• Another way is to use one pre-beamlet-forming means above the source-conversion unit. Accordingly, Figure 15A shows such one embodiment 800A of the new apparatus, wherein one pre-beamlet-forming means 872 with three beamlet-forming apertures 872_1, 872_2 and 872_3 is placed above the condenser Lens 210, below and close to the main aperture plate 271. At first the three beamlet-forming apertures cut the wide primary-electron beam 102 into three beamlets 102_1, 102_2 and 102_3, and then the beam-limit openings 321_1, 321_2 and 321_3 cut off the peripheral electrons of the beamlets 102_1, 102_2 and 102_3 and therefore limit the currents thereof. In this case, the currents of the beamlets 102_1, 102_2 and 102_3 can be changed by varying either the emission of the single electron source or the sizes of the beam-limit openings or using a movable condenser lens as shown in Figure 10. Figure 15B shows another background example 900A of an apparatus not forming part of the present invention, wherein one pre-beamlet-forming means 972 with three beamlet-forming apertures 972_1, 972_2 and 972_3 is placed below the condenser lens 210. From the reducing Coulomb effect point of view the pre-beamlet-forming means 972 in Figure 15B is not better than the pre-beamlet-forming means 872 in Figure 15A, but it is easier implemented for many obvious reasons and especially when a magnetic movable condenser lens is used to change the currents of the beamlets.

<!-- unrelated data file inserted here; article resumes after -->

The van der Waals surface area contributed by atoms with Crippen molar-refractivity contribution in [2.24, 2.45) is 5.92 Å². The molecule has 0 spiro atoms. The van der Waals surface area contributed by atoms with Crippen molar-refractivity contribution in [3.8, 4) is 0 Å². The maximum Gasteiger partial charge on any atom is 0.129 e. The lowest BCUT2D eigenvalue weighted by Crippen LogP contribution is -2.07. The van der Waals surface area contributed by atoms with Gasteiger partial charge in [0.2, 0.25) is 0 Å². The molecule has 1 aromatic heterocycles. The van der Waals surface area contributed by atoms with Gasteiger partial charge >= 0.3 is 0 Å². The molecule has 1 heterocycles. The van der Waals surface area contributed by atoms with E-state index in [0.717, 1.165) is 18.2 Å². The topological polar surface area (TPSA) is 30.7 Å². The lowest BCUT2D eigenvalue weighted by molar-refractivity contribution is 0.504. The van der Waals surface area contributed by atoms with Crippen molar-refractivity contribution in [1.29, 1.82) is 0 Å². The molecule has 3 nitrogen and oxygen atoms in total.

• So far, all the foregoing methods for improving the performance of the new apparatus are individually described on the basis of the example 300A in Figure 3. Obviously, some or all of these methods can be used together. Figure 16 shows such an embodiment 1000A of the new apparatus, which uses one pre-beamlet-forming means 872 shown in Figure 15A to reduce the Coulomb effect due to the primary-electron beam 102, one movable condenser lens 610 shown in Figure 10 to vary the currents of the probe spots 102_1s∼102_3s, one image-forming means 422 in Figure 4 to compensate the off-axis aberrations of the probe spots. In another background example (not shown here) similar to the embodiment 1000A, the Coulomb effect due to the primary-electron beam 102 is reduced by employing the pre-beamlet-forming means 972 shown in Figure 15B.